Aleksey Arestovich
FILE PHOTO: Aleksey Arestovich
Aleksey Arestovich says any invasion of Crimea would break Ukraine and its economy, adding that the country should negotiate peace in return for NATO membership.

Invading Crimea would be too costly for Kiev, a former advisor to Ukraine's President Volodymyr Zelensky said this week.

The former advisor, Aleksey Arestovich, told Yulia Latynina, a Russian journalist, that such a campaign would lead to hundreds of thousands of casualties, adding that there are "few prospects" of taking over the Russian Peninsula via military means.

"What will be the cost? Extermination of 200,000 of the adult male population?" he rhetorically asked. Arestovich also warned that the event would lead to the total destruction of the Ukrainian economy.

He added that Kiev is "totally dependent" on Western governments for military supplies and aid, adding that a break in the supply chain would not only severely hinder their counteroffensive, but would also make it difficult for Ukrainian forces to defend their current positions.

"Let's be honest: Our foreign policy goals in this war contrast sharply with the foreign policy goals of our sponsors and backers," he said, adding that the West is willing to sacrifice Ukrainian lives in order to achieve its objectives.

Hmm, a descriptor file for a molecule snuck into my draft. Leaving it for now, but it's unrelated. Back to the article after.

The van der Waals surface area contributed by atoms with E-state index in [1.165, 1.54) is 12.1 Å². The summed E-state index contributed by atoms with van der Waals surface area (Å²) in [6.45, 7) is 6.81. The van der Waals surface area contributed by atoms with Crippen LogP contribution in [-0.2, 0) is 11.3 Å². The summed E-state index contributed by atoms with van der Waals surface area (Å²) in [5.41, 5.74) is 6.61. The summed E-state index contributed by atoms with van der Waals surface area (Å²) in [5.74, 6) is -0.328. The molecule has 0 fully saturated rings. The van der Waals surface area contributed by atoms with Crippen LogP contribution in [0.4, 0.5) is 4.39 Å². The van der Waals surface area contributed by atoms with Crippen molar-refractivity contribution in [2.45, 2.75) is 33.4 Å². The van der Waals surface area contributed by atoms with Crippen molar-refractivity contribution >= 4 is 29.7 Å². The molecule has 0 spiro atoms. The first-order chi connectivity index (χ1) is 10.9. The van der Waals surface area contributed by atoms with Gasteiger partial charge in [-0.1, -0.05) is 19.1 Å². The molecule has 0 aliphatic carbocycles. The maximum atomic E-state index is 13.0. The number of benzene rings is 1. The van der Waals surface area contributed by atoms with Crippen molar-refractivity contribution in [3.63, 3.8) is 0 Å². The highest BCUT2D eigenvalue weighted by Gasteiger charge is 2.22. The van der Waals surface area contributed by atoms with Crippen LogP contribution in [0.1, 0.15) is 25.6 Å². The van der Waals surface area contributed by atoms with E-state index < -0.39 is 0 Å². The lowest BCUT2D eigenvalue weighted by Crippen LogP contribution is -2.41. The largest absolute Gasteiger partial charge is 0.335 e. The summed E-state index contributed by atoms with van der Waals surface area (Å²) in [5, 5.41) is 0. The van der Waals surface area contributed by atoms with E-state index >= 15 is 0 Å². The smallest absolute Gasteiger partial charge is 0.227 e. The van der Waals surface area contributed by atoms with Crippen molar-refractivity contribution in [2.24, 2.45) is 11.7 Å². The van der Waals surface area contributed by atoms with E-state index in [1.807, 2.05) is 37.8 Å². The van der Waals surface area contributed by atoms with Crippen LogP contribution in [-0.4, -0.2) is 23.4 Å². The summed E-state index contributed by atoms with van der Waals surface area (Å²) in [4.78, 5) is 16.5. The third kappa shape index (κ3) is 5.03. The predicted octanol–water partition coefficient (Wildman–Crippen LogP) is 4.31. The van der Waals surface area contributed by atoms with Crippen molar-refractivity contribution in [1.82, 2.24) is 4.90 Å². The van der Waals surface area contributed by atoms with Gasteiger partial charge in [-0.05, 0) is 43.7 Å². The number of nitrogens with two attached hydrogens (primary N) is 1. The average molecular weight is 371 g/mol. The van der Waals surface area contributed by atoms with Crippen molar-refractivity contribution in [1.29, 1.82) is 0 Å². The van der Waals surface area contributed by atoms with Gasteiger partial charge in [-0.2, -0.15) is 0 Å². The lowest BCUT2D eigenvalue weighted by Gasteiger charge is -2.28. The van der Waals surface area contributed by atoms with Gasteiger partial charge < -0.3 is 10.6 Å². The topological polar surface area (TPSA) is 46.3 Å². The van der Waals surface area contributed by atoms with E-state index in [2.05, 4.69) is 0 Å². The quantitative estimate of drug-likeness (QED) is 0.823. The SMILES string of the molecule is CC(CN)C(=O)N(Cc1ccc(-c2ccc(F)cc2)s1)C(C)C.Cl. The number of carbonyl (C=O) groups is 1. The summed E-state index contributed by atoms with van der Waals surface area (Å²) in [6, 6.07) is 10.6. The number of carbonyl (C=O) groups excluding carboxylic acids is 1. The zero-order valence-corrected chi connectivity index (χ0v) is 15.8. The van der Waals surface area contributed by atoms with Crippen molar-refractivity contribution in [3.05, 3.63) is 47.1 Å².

"We need relations... based on real profits. That's the only thing they [the West] understand." He explained that "immoral policies... and inability to take serious decisions" are the "major weakness of the West."

"Stop the war and join NATO? Many people would say it is a historical chance," Arestovich underlined, stressing that this is the only consolation Ukraine can obtain from its venture into the conflict with Russia.

The former advisor described such a process as a "fairly good deal" for Ukraine. He said in order to convince Moscow to agree to a peace deal, the West has to partially lift the sanctions it imposed on Russian industries and entities.

The Russian government has consistently shown its readiness for peace talks with Kiev, blaming it for the closing diplomatic pathways, as the Ukrainian President signed a decree last year that prohibits talks with Russia as long as President Putin remains in power.